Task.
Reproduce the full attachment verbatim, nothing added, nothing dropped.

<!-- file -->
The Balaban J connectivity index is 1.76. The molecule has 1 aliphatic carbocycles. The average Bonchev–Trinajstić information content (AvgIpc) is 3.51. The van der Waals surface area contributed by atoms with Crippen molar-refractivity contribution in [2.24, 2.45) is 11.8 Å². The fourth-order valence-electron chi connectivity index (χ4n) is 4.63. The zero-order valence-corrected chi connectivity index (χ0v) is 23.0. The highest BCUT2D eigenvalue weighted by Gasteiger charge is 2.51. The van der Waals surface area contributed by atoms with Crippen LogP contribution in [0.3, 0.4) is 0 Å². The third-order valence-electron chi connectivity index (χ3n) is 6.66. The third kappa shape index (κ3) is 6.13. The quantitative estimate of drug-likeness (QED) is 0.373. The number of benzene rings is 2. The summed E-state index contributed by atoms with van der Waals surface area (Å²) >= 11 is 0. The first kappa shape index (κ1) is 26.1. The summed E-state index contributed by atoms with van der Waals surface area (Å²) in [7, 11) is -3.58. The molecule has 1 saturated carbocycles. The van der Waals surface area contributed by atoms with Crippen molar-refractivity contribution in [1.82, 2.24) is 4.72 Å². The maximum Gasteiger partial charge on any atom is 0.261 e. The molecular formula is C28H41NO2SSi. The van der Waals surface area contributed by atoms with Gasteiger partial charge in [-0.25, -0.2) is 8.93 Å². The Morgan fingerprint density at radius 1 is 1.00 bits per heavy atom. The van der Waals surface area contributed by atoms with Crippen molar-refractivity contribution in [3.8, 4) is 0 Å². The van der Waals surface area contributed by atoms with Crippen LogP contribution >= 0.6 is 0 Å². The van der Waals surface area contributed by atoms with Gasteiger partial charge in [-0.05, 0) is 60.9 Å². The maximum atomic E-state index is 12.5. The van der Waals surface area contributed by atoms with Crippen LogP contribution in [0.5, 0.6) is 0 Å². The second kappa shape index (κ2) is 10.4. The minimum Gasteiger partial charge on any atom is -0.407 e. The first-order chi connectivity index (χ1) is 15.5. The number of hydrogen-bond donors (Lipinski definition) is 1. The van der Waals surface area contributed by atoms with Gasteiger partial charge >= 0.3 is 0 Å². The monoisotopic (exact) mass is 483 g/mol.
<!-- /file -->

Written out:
The Balaban J connectivity index is 1.76. The molecule has 1 aliphatic carbocycles. The average Bonchev–Trinajstić information content (AvgIpc) is 3.51. The van der Waals surface area contributed by atoms with Crippen molar-refractivity contribution in [2.24, 2.45) is 11.8 Å². The fourth-order valence-electron chi connectivity index (χ4n) is 4.63. The zero-order valence-corrected chi connectivity index (χ0v) is 23.0. The highest BCUT2D eigenvalue weighted by Gasteiger charge is 2.51. The van der Waals surface area contributed by atoms with Crippen LogP contribution in [0.3, 0.4) is 0 Å². The third-order valence-electron chi connectivity index (χ3n) is 6.66. The third kappa shape index (κ3) is 6.13. The quantitative estimate of drug-likeness (QED) is 0.373. The number of benzene rings is 2. The summed E-state index contributed by atoms with van der Waals surface area (Å²) >= 11 is 0. The first kappa shape index (κ1) is 26.1. The summed E-state index contributed by atoms with van der Waals surface area (Å²) in [7, 11) is -3.58. The molecule has 1 saturated carbocycles. The van der Waals surface area contributed by atoms with Crippen molar-refractivity contribution in [1.82, 2.24) is 4.72 Å². The maximum Gasteiger partial charge on any atom is 0.261 e. The molecular formula is C28H41NO2SSi. The van der Waals surface area contributed by atoms with Gasteiger partial charge in [-0.25, -0.2) is 8.93 Å². The Morgan fingerprint density at radius 1 is 1.00 bits per heavy atom. The van der Waals surface area contributed by atoms with Crippen molar-refractivity contribution in [3.8, 4) is 0 Å². The van der Waals surface area contributed by atoms with Crippen LogP contribution >= 0.6 is 0 Å². The van der Waals surface area contributed by atoms with Gasteiger partial charge in [-0.05, 0) is 60.9 Å². The maximum atomic E-state index is 12.5. The van der Waals surface area contributed by atoms with Crippen LogP contribution in [0.5, 0.6) is 0 Å². The second kappa shape index (κ2) is 10.4. The minimum Gasteiger partial charge on any atom is -0.407 e. The first-order chi connectivity index (χ1) is 15.5. The number of hydrogen-bond donors (Lipinski definition) is 1. The van der Waals surface area contributed by atoms with Gasteiger partial charge >= 0.3 is 0 Å². The monoisotopic (exact) mass is 483 g/mol.